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Sticking a “green” label on planning schemes doesn’t make them worthy

PUBLISHED: 11:41 18 November 2018 | UPDATED: 21:32 18 November 2018

Fourses under a Norfolk hedge – will such delights make a comeback as “garden” village and town proposals multiply?

Fourses under a Norfolk hedge – will such delights make a comeback as “garden” village and town proposals multiply?

Archant

The plots thicken! Yes, I refer to that dramatic growth of garden-garnished proposals for larger developments across an already-beleaguered Norfolk.

While some will prove to be little more than kite-flying exercises to see just how green local councillors and their advisors can be, it’s clear we are in for a lengthy charm offensive from landowners, builders and planners.

They can bask in government backing for the general idea of “garden towns” and “garden villages” as well as in the afterglow of winning unlikely big battles such as getting the nod to plonk a thousand houses on the old Royal Norwich Golf Club course at Hellesdon.

They will point out this concept is nothing new. Welwyn Garden City sprang to life nearly a century ago, not long after another Hertfordshire community in Letchworth became the first to embrace high ideals to create places covering the benefits of city and countryside – but to avoid the disadvantages of both.

They may even argue that new villages and towns wearing the “garden” tag must be preferable to more ugly sprawl around so many of our existing communities. It’s a useful debating point as Swaffham marches on towards Cockley Cley, Wymondham looks to embrace Hethersett and a few others and Aylsham is building its way to North Walsham.

However, that argument’s a bit rich coming from any developers, landowners or planners already involved in schemes destined to make hideous inroads into Norfolk’s precious environment simply because of national pressure pumped up by constantly exaggerated claims about a housing crisis.

That drum continues to be beaten frantically across the country with Norfolk resistance being tested to the limit. For example, the Greater Norwich Local Plan includes over 200 new sites pushed forward for potential development.

Plenty there for residents affected to chew over with parish, district and county councillors. Sadly, most of our MPs appear totally oblivious to what’s going on. Just like the majority of people who don’t vote for them or anyone else.

One of the “plum” items on that Greater Norwich list is a “garden village” of 6,500 homes on farmland in Silfield, near Wymondham, heralded by the landowner as “an exciting opportunity to comprehensively plan a large, mixed-use and well-connected site on the A11 corridor”.

It’s a fair bet many of these new residents would be full-time commuters. So, it seems fair even at this stage to flag up more pollution noise, congestion and obvious lack of community cohesion as most likely by-products of such a venture. And it might be necessary to call such a new “village” by a new name – like “Fillfield”.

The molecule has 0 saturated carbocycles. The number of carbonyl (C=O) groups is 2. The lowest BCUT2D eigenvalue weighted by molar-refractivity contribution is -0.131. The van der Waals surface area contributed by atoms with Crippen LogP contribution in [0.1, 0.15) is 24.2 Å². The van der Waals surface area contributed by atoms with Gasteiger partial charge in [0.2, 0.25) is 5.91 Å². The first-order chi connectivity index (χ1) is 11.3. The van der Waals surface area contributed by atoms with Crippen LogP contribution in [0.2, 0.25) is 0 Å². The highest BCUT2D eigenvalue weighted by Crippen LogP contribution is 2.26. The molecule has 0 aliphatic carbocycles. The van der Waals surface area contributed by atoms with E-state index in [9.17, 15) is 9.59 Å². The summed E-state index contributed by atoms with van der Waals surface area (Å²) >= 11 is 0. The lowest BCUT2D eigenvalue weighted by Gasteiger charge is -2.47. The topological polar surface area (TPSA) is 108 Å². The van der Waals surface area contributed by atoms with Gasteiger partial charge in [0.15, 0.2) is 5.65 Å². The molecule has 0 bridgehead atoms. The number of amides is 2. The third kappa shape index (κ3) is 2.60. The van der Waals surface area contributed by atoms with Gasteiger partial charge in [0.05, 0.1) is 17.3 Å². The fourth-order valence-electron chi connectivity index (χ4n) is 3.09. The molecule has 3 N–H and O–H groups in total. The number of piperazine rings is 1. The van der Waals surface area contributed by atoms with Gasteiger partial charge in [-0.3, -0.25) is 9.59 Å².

It’s also likely that those behind the failed bid to create a “garden town” of 10,000 houses at the heart of what we can still call rural Norfolk will return with “more realistic and moderate” proposals before the current building bonanza hits a brick wall.

Meanwhile, many others will dig into the “garden” handbook to cultivate their ideas into something that sound less threatening. My fear is this “getting back to cosy nature” flavour will permeate through to the smallest of development plots.

How about a “homely hamlet” of eight bungalows on an allotment or a “pretty parish” of thatched cottages on the edge of any unhindered green space left when our housing crisis is deemed done and dusted?

Well, it’s long been a fetish of developers and those who pay them homage to name big estates and roads serving them after much-loved adornments sent packing by concrete mixers and bulldozers.

You find your way around The Pastures by negotiating Chestnut Drive, Buttercup Close, Badger Mews, Lilac Way, Hemlock Avenue, Catkin Court and Primrose Lane. The social centre is called Partridge Place where Golden Threads Club members recall school nature study rambles and early-morning mushroom picking.

Local history groups put on displays of old photos highlighting futility rites like Talkin’ To Your Neighbours, Mardlin’ On The Green, Swappin’ Runner Beans For A Dozen Eggs and Eatin’ Fourses Under The Hedge.

There has to be a fusion of past and present as Norfolk squares up to challenges of change just like everywhere else. Even so, a worthwhile future cannot be built on policies much more to do with greed and blandness than genuine local need and character.

Sticking a “green” label on planning schemes doesn’t make them worthy. Let’s stop being a soft touch tamely led up the development garden path.

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